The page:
Social Studies

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Native Student Filmmakers Focus on Climate Change

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This video segment features Native student filmmakers as well as Elders talking about climate change. It begins with the student filmmakers explaining the meaning behind the film project, Where Words Touch the Earth, and why their involvement matters. Native Elders then share some of their observations of how climate has changed and the sense of responsibility Native people share not to stand idly by in the face of change. The video segment was adapted from a student video produced at Haskell Indian Nations University in Lawrence, Kansas.

Adopting Sustainable Food Practices

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This video segment adapted from United Tribes Technical College looks at how the traditional subsistence practices of indigenous people were once sustainable, unlike today's lifestyles. Most foods are now produced and transported using methods that can damage the environment and contribute to climate change.

Healing Mother Earth for Future Generations

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Listen as Native Americans share their concerns about climate change, in this video segment adapted from United Tribes Technical College. See photographs from the past and hear one woman describe how tribal people were the first environmentalists. In addition, learn how people are noticing that they are losing sacred plants and are concerned for the future. Finally, hear about the importance of education to help future generations live in harmony with Mother Earth.

Why Does Climate Change Matter?

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In this video segment adapted from United Tribes Technical College, hear young Native Americans talk about climate change. Listen as they respond to the question, "Why does climate change matter?" They share their opinions about the importance of climate; their thoughts on how climate change is affecting weather, oceans, and ice; and their fears about the impacts for future generations.

Navajo Elders' Observations on Climate Change

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In this video segment adapted from Navajo Technical College, two Navajo Elders speak about climate change and the differences in the environment that they have observed. They have noticed changes in the rainy season, including more violent storms, and changes in the characteristics of both wind and snow. They describe the disappearance of some plants during their lifetime and express concern about how changes in climate are negatively affecting people and animals.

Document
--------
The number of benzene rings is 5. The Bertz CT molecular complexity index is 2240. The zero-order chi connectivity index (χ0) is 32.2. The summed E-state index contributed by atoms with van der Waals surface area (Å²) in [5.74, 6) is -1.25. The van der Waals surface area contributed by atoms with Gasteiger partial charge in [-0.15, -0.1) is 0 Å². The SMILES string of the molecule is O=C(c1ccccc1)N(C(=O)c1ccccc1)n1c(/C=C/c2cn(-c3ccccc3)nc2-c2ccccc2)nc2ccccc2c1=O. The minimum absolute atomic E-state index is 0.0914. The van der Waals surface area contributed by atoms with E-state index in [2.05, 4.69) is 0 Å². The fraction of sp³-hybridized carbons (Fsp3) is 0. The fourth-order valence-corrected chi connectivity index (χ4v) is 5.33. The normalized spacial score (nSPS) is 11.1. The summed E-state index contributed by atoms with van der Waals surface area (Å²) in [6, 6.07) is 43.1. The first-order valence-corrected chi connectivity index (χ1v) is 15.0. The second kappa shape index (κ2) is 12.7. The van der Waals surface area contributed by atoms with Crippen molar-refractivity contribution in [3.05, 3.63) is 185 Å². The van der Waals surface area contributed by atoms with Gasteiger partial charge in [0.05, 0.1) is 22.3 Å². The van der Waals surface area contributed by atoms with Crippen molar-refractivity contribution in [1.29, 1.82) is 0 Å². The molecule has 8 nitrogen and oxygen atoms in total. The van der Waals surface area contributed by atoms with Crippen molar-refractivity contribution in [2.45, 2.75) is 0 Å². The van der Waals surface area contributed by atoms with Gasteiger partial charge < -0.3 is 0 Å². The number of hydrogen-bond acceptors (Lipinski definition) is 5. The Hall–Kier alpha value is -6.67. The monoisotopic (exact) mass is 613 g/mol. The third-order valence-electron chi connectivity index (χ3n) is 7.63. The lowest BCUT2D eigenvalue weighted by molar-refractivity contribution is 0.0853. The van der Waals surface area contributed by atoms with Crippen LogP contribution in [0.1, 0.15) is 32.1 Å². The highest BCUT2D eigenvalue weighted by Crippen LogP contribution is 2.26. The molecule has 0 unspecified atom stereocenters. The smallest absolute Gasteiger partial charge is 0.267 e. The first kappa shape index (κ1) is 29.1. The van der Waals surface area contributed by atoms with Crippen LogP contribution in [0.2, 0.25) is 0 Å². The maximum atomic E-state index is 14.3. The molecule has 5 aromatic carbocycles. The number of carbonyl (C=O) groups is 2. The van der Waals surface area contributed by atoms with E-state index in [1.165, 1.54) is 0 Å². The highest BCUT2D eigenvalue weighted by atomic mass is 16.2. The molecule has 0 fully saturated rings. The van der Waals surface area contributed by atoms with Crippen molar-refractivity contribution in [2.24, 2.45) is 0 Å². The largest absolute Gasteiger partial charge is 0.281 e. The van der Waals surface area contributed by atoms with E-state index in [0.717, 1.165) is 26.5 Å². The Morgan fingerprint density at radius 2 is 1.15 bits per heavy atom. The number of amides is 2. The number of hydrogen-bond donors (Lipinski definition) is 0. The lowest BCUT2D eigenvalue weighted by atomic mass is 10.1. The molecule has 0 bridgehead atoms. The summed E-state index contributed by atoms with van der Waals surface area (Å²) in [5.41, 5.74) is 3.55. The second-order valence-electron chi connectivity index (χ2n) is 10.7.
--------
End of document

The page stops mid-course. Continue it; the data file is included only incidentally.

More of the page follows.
Observing Changes in Snowfall

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In this video segment adapted from the College of Menominee Nation, Menominee language instructor John Teller describes the implications of climate change on the Menominee Indian Tribe, whose reservation is located in northeast Wisconsin. Teller has observed changing conditions, including snowfall that arrives later in the year. He describes how the snow and cold weather are connected both to the customs and the well-being of the Menominee Nation. Because of this, he says, the tribe must do something to protect the Earth.

Witnessing Environmental Changes

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This video segment examines the issue of climate change from the perspective of Native Americans. Elders describe the changes they have observed in their surroundings, especially those related to water, and the effects they are having on their way of life. Dr. Daniel Wildcat explains that because Native people are so deeply connected to the land, non-Native people should consult with Native people about what we are experiencing. The video segment was adapted from a student video produced at Haskell Indian Nations University in Lawrence, Kansas.

20-Year Map of Global Rainfall

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The distribution of rainfall on Earth follows clear patterns that can be traced to factors that influence cloud formation, such as the amount of solar heating, surface temperatures, topography, and proximity to moisture. In this visualization from NASA, observe the monthly distribution of global rainfall from January 1979 to January 2001, as illustrated by data gathered with a combination of remote-sensing and ground-based methods.

Overstepping Mother Earth's Boundaries

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In this video segment, learn about the relationship between humans and nature. Listen to a tribal Elder make the connection between the Mythic Trickster, a troublemaker whose plans consistently backfire in story after story, and modern humanity, which has disturbed natural systems with unanticipated consequences. In addition, hear an Elder’s observation that modern humanity no longer listens to nature and that, to help save ourselves, we need to accept that nature has knowledge to share. The video segment was adapted from a student video produced at Haskell Indian Nations University in Lawrence, Kansas.

The Seasons Are Moving

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Explore some of the effects of changing seasonal cycles on the Menominee Indian Tribe, whose reservation is located in northeast Wisconsin, in this video segment adapted from the College of Menominee Nation. Tribal member Ben Grignon describes the impact on maple sugar–making activities. Menominee educator Dr. Verna Flower shares her observations of flowering plants blossoming earlier. And tribal member Melissa Cook, concerned with the pace of climate change, urges people take responsibility and work together to preserve the world.